Misophonia

What is misophonia?

Misophonia is a condition characterised by strong emotional reactions, such as irritation or anxiety, triggered by specific sounds. Individuals with misophonia often experience intense negative emotions in response to certain repetitive noises, known as “trigger sounds.” These sounds are typically human-made and can include chewing, lip-smacking, breathing, pen clicking, or other repetitive noises associated with daily activities.

People with misophonia may find it challenging to be in environments where trigger sounds are present, and the condition can impact their daily lives and relationships. It’s important to note that misophonia is different from a general dislike of certain sounds; it involves a heightened emotional response that can be distressing for the individual.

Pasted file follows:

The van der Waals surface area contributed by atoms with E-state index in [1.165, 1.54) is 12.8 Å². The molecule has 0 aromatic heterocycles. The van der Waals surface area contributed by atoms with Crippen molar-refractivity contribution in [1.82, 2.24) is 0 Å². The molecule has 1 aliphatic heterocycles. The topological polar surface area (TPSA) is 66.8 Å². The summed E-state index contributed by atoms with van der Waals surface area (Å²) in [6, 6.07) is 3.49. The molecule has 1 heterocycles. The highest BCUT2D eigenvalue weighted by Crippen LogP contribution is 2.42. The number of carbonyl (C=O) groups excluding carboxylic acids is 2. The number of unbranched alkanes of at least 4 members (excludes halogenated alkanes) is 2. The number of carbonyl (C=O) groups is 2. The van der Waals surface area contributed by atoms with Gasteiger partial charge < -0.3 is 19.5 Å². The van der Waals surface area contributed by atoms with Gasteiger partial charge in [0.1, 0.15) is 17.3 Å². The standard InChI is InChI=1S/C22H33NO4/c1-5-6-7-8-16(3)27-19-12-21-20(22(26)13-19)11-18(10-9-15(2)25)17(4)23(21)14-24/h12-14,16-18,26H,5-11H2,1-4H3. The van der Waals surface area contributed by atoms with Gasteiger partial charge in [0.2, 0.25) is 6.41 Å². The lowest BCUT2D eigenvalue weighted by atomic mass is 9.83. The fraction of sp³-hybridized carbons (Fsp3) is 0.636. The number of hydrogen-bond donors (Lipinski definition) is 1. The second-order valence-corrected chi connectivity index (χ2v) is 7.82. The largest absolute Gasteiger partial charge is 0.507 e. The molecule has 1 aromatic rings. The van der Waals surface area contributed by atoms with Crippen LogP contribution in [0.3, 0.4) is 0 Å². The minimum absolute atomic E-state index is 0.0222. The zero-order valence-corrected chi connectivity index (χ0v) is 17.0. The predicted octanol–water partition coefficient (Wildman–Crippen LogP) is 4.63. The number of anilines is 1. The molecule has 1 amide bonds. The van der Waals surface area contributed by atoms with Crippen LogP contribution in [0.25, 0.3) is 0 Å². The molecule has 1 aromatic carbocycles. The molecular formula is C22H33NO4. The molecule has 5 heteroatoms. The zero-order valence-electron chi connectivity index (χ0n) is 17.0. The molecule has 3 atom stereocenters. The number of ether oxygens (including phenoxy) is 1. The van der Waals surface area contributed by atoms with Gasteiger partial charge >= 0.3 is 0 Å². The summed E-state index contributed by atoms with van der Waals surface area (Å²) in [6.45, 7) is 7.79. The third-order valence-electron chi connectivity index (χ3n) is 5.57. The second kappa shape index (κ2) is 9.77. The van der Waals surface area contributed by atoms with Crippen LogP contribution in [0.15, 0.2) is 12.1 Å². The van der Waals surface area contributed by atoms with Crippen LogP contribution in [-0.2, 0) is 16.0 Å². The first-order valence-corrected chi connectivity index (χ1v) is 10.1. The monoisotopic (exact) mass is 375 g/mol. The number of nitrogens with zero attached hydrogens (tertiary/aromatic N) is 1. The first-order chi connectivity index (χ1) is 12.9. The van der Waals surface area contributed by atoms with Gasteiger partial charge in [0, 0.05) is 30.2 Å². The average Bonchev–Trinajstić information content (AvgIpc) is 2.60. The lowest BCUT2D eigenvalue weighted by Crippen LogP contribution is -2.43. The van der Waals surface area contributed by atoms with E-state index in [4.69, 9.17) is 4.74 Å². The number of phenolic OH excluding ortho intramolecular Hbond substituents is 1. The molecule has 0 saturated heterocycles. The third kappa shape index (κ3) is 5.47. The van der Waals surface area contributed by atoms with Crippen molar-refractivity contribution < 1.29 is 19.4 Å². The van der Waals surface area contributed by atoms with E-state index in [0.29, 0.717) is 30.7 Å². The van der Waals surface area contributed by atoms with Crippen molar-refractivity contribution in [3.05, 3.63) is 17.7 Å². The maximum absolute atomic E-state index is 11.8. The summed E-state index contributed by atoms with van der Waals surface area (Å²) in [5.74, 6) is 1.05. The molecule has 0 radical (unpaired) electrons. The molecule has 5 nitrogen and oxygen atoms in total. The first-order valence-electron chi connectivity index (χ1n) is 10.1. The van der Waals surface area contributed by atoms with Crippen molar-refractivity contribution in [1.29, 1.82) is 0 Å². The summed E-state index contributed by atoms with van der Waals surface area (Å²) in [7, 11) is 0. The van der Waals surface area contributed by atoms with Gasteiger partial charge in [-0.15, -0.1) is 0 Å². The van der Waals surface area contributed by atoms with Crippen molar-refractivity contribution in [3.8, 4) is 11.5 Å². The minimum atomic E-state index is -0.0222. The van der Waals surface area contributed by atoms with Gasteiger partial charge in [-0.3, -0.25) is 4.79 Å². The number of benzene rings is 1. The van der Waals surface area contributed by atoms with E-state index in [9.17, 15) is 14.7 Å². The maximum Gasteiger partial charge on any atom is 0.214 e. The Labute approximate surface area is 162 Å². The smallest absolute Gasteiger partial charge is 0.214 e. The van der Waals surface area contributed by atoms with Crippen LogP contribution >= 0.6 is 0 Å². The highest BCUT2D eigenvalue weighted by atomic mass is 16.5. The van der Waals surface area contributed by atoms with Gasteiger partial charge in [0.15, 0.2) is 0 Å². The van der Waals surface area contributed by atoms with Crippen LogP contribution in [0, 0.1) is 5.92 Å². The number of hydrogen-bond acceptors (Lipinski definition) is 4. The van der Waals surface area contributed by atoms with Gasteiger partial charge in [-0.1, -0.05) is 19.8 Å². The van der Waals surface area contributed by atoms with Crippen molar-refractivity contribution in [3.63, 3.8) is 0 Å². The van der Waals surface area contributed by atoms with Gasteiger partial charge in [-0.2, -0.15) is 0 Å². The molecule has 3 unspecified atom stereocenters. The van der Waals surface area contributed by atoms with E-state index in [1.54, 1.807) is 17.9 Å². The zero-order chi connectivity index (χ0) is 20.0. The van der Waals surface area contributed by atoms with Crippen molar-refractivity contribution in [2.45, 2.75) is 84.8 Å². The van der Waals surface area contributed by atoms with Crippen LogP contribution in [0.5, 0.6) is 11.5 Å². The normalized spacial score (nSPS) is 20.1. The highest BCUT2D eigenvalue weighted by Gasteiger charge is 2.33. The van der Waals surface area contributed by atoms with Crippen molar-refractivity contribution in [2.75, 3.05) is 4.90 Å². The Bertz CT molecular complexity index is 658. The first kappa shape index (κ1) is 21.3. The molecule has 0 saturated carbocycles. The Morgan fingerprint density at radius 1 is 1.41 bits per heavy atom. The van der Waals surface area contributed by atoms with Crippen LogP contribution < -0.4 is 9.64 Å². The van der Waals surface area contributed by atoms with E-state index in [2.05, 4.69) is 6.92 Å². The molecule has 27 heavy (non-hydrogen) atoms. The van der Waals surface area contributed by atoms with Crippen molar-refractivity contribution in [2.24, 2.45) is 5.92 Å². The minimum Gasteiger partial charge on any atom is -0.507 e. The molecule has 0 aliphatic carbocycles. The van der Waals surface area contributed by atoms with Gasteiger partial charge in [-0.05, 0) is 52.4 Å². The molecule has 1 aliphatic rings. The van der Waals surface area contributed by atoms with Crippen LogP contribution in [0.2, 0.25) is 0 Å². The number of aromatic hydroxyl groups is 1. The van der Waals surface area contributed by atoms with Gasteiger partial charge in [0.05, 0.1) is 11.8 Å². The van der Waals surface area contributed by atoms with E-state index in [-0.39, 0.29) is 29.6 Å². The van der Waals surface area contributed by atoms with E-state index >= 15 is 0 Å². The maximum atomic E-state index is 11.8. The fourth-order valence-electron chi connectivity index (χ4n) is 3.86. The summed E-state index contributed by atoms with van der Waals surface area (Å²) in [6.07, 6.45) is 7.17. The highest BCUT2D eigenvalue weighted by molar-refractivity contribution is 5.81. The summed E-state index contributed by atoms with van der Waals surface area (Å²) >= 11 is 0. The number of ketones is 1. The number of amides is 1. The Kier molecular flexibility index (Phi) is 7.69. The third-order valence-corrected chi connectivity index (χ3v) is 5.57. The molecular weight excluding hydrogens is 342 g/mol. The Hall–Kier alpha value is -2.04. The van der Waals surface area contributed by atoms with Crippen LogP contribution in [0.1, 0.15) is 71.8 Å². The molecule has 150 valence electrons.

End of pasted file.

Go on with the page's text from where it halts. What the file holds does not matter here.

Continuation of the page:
While misophonia is not yet officially recognised as a distinct psychiatric or neurological disorder in diagnostic manuals like the DSM-5, it is an area of ongoing research, and there is a growing awareness of its impact on individuals’ well-being.

Misophonia treatment

Treatment approaches may include cognitive behavioural therapy, acceptance and commitment therapy, sound therapy, and relaxation therapy aimed at managing emotional responses to trigger sounds.

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